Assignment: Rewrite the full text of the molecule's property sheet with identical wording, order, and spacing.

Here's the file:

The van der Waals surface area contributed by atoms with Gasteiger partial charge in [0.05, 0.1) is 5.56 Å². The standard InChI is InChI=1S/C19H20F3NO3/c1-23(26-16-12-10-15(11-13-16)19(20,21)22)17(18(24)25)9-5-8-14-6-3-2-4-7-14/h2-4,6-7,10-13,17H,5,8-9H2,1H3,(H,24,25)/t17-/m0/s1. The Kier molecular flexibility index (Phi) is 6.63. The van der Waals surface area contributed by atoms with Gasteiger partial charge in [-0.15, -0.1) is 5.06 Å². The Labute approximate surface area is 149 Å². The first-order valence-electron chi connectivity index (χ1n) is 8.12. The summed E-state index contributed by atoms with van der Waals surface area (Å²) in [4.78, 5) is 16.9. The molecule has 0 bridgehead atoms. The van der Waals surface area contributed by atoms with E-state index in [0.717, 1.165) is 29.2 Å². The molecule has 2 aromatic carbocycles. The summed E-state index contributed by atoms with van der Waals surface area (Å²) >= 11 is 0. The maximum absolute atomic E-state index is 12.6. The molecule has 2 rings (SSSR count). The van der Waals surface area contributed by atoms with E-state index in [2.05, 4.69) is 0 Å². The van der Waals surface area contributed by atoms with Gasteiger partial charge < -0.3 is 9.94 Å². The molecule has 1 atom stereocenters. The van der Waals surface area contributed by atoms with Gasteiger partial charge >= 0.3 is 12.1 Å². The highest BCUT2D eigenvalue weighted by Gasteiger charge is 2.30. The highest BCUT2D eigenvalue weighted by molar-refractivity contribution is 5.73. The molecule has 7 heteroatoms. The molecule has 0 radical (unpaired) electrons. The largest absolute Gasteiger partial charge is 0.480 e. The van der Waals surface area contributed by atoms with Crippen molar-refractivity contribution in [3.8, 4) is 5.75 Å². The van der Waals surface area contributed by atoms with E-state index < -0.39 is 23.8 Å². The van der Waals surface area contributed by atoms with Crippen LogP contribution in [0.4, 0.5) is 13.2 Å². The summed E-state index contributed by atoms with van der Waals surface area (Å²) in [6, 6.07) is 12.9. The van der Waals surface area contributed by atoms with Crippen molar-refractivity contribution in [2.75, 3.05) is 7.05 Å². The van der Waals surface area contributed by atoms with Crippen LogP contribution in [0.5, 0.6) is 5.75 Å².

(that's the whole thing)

The van der Waals surface area contributed by atoms with Gasteiger partial charge in [0.05, 0.1) is 5.56 Å². The standard InChI is InChI=1S/C19H20F3NO3/c1-23(26-16-12-10-15(11-13-16)19(20,21)22)17(18(24)25)9-5-8-14-6-3-2-4-7-14/h2-4,6-7,10-13,17H,5,8-9H2,1H3,(H,24,25)/t17-/m0/s1. The Kier molecular flexibility index (Phi) is 6.63. The van der Waals surface area contributed by atoms with Gasteiger partial charge in [-0.15, -0.1) is 5.06 Å². The Labute approximate surface area is 149 Å². The first-order valence-electron chi connectivity index (χ1n) is 8.12. The summed E-state index contributed by atoms with van der Waals surface area (Å²) in [4.78, 5) is 16.9. The molecule has 0 bridgehead atoms. The van der Waals surface area contributed by atoms with E-state index in [0.717, 1.165) is 29.2 Å². The molecule has 2 aromatic carbocycles. The summed E-state index contributed by atoms with van der Waals surface area (Å²) >= 11 is 0. The maximum absolute atomic E-state index is 12.6. The molecule has 2 rings (SSSR count). The van der Waals surface area contributed by atoms with E-state index in [2.05, 4.69) is 0 Å². The van der Waals surface area contributed by atoms with Gasteiger partial charge < -0.3 is 9.94 Å². The molecule has 1 atom stereocenters. The van der Waals surface area contributed by atoms with Gasteiger partial charge >= 0.3 is 12.1 Å². The highest BCUT2D eigenvalue weighted by Gasteiger charge is 2.30. The highest BCUT2D eigenvalue weighted by molar-refractivity contribution is 5.73. The molecule has 7 heteroatoms. The molecule has 0 radical (unpaired) electrons. The largest absolute Gasteiger partial charge is 0.480 e. The van der Waals surface area contributed by atoms with Crippen molar-refractivity contribution in [3.8, 4) is 5.75 Å². The van der Waals surface area contributed by atoms with E-state index < -0.39 is 23.8 Å². The van der Waals surface area contributed by atoms with Crippen LogP contribution in [0.4, 0.5) is 13.2 Å². The summed E-state index contributed by atoms with van der Waals surface area (Å²) in [6, 6.07) is 12.9. The van der Waals surface area contributed by atoms with Crippen molar-refractivity contribution in [2.75, 3.05) is 7.05 Å². The van der Waals surface area contributed by atoms with Crippen LogP contribution in [0.5, 0.6) is 5.75 Å².